Day 20

July 26th 1943
Mick Jagger

Rock’n’roll’s ulti­mate lead singer takes his right­ful place in the SydArthur Fes­ti­val as the High Magi­cian who dealt direct­ly in duende. Duende: the arcane, elu­sive spir­it-muse of evo­ca­tion, that “mys­te­ri­ous pow­er that every­one feels but no philoso­pher can explain,” as Fed­eri­co Gar­cía Lor­ca would have it. The artist pos­sess­es it, but – per­haps even more so – he is pos­sessed by it. Mick Jag­ger sum­moned it, bat­tled with it, merged with it and, as a con­se­quence, re-pagan­ised the West. This strut­ting, sashay­ing, seduc­tive, provoca­tive, con­fronta­tion­al, vul­gar and slight­ly dia­bol­i­cal fem­mie pea­cock stirred in a pub­lic just bare­ly get­ting used to the be-suit­ed and hand-hold­ing Bea­t­les some­thing hea­then, vis­cer­al and ecsta­t­ic. His wan­ton move­ments, his sub­ver­sive sub­ject mat­ter, and the bound­ary-push­ing way he dared to look – this was the delib­er­ate self-cre­ation of noth­ing less than a Sex­u­al Rev­o­lu­tion­ary. What could have been more ter­ri­fy­ing to the old­er gen­er­a­tion than this big-lipped girlie-look­ing man demand­ing Sat­is­fac­tion? We can in no way under­es­ti­mate the effect of Jagger’s one-man rev­o­lu­tion – for the fire that he start­ed was down­right Promethean.

Let’s put Mick Jag­ger in his mytho­log­i­cal place. Like Odin’s requests for knowl­edge in the tomb of the Grand­ma, Jag­ger went direct­ly to the Ur-source for his own sacred infor­ma­tion: he demand­ed of Tina Turn­er that she teach him to dance like a black woman. Every­one laughed, but still he per­sist­ed until it was mas­tered. And this rit­u­al­is­tic dance would become his incan­ta­tion – Jag­ger the incubus, the con­jur­er, cast­ing his inti­mate spell over are­na-sized audi­ences. He was the first white rock’n’roller to invoke the Dev­il as a muse: urged on by his Fates Mar­i­anne Faith­full and Ani­ta Pal­len­berg, Mick Jag­ger became the whirling dervish aim­ing to incite a fren­zy. This is duende in it its purest form.

Pay no mind to what a twat he is nowa­days. Who in their right mind looks to rock’n’rollers for nice heroes? And who can expect to drink from the cup of life with­out spilling a drop? Mick Jag­ger is ver­i­ly a fig­ure worth reclaim­ing. This Sacred Klep­to­ma­ni­ac culled from black peo­ple, women and gays. He looked to the under­dogs of soci­ety, demand­ed to legit­imise them and made them wor­thy of admi­ra­tion and imi­ta­tion. He was right­eous enough to see it, and can­ny and trans­gres­sive enough to do it.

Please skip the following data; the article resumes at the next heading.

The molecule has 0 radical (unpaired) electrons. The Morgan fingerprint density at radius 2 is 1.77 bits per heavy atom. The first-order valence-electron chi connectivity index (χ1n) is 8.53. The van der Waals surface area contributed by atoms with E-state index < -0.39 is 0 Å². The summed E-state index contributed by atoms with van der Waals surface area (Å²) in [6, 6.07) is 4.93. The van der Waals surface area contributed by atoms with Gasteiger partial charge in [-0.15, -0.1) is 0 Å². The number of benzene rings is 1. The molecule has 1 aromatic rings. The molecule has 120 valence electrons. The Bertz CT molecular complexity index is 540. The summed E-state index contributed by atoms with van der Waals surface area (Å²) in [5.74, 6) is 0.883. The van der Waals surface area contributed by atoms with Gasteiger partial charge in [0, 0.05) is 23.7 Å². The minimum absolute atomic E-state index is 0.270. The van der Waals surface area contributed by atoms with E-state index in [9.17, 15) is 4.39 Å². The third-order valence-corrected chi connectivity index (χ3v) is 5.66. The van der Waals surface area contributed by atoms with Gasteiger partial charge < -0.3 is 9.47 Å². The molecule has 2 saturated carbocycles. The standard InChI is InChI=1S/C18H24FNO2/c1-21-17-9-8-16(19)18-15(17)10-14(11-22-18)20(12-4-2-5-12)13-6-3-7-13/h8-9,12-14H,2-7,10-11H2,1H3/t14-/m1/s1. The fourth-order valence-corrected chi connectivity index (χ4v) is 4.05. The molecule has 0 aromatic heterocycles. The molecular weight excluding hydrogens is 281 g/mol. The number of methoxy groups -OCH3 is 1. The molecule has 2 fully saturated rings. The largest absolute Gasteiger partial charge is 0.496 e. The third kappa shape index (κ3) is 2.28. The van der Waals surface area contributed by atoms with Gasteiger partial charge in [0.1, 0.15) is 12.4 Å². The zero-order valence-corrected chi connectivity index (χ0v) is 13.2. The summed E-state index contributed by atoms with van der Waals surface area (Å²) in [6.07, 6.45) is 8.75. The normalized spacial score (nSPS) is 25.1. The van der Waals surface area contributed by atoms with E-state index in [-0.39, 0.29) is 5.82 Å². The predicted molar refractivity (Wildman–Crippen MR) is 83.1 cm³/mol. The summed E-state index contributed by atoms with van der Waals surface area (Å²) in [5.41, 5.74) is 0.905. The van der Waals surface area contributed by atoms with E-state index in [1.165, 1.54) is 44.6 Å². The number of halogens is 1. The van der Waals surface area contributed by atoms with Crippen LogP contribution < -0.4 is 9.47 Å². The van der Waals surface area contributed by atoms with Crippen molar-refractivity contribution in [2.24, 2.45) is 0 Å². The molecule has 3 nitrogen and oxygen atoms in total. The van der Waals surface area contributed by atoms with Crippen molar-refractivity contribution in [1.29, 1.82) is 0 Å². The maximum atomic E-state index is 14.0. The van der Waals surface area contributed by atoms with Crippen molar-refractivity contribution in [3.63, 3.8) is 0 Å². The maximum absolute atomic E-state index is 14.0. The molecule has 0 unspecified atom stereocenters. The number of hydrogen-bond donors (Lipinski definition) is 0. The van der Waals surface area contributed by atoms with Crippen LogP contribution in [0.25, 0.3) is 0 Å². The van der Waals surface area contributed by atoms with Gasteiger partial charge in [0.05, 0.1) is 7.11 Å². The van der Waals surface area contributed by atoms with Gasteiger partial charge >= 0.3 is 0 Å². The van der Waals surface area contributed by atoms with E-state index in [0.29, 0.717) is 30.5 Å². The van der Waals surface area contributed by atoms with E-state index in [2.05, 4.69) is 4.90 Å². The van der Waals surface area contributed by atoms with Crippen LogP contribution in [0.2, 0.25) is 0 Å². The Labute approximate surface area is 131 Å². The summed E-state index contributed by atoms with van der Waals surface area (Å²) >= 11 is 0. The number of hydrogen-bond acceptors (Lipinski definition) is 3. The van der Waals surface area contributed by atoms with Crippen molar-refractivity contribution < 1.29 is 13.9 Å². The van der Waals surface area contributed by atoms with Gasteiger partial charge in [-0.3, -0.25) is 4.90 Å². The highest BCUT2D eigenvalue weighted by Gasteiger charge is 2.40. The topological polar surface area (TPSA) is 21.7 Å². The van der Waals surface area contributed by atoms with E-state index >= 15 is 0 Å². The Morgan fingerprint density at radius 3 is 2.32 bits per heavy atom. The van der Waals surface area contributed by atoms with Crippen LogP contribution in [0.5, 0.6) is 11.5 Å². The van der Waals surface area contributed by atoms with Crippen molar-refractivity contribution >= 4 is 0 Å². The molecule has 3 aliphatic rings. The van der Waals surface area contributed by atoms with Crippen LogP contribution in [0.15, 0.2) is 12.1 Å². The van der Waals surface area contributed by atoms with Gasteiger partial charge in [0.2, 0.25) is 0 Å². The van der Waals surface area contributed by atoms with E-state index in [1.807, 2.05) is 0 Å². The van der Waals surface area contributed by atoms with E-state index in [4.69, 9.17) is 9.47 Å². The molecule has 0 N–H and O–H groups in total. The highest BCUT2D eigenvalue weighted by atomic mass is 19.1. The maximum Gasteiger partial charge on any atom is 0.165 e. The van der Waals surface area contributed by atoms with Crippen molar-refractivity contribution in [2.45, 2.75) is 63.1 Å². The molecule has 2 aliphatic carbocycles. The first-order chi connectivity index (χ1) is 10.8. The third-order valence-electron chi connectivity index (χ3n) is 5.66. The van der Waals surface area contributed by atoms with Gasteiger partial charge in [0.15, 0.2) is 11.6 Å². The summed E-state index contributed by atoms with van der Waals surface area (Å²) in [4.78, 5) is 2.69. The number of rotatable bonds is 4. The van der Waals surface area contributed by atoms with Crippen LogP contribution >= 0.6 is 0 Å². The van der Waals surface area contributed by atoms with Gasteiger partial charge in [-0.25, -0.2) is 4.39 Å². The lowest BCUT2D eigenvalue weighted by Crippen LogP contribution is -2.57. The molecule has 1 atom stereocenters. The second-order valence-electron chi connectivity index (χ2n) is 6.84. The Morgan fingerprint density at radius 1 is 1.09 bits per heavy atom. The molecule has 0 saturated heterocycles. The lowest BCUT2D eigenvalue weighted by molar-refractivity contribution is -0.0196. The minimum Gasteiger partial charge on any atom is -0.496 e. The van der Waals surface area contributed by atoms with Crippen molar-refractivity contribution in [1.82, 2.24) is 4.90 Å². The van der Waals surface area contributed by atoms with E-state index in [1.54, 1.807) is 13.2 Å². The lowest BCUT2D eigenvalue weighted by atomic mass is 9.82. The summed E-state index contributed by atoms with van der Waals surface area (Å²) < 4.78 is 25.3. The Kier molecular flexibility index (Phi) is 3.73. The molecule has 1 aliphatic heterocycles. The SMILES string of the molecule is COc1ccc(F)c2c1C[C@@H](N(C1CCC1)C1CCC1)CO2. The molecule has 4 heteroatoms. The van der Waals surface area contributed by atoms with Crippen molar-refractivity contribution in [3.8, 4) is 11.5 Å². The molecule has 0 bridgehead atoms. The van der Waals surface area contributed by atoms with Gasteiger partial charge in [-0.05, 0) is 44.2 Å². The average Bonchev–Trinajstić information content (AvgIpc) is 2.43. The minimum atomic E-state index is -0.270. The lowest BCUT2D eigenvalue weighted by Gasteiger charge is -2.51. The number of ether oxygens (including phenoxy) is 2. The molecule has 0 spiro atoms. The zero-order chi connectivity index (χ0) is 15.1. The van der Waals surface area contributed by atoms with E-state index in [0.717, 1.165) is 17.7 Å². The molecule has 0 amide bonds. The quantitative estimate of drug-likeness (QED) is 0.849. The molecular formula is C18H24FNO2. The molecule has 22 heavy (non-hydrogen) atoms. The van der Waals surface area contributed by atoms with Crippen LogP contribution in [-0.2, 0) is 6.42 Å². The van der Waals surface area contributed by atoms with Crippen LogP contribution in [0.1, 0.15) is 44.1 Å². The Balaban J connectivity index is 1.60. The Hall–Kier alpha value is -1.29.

Tak­ing the heat for their entire gen­er­a­tion, Mick Jag­ger and Kei­th Richards emerged from their Sum­mer of Love incar­cer­a­tion full of vim and vigour. Uh, you think? Assem­bling around them a cult choir fea­tur­ing Lennon, McCart­ney and Allen Gins­berg, they then ciné­ma vérité–stylee com­menced this stud­ied­ly untyp­i­cal Rolling Stones 7″ sin­gle with the sounds of keys in a prison lock before tear­ing up this soul burn-out. Pro­pelled by Nicky Hop­kins’ aston­ish­ing gospel piano stomp, the Mick Jag­ger of ‘We Love You’ fore­shad­owed John­ny Rotten’s street oik 10 years ear­ly. ‘We don’t care if you hound “we” and lock the doors around “we“‘: Defi­ant, deranged and demon­ic, Jag­ger the lick-spit­tle here­in offers up to The Estab­lish­ment, nay, to Their Satan­ic Majesties, his most archa­ic pseu­do-Sméagol – a sar­don­ic hand-wring­ing, so-eager-to-please-pet Jag­ger. Not. ‘You will nev­er win “we”, your uni­forms don’t fit “we”, You’re dead and then we’re in’. More dan­ger­ous than ever before, the Stones here­in declared their ever-increas­ing remove from so-called Polite Soci­ety. 

Fri Friday
Sat Saturday
Sun Sunday
Mon Monday
Tue Tuesday
Wed Wednesday
Thu Thursday
Day 1: Friday Jul 7th
Day 2: Saturday Jul 8th
Day 3: Sunday Jul 9th
Day 4: Monday Jul 10th
Day 5: Tuesday Jul 11th
Day 6: Wednesday Jul 12th
Day 7: Thursday Jul 13th
Day 8: Friday Jul 14th
Day 9: Saturday Jul 15th
Day 10: Sunday Jul 16th
Day 11: Monday Jul 17th
Day 12: Tuesday Jul 18th
Day 13: Wednesday Jul 19th
Day 14: Thursday Jul 20th
Day 15: Friday Jul 21st
Day 16: Saturday Jul 22nd
Day 17: Sunday Jul 23rd
Day 18: Monday Jul 24th
Day 19: Tuesday Jul 25th
Day 20: Wednesday Jul 26th
Day 21: Thursday Jul 27th
Day 22: Friday Jul 28th
Day 23: Saturday Jul 29th
Day 24: Sunday Jul 30th
Day 25: Monday Jul 31st
Day 27: Wednesday Aug 2nd
Day 28: Thursday Aug 3rd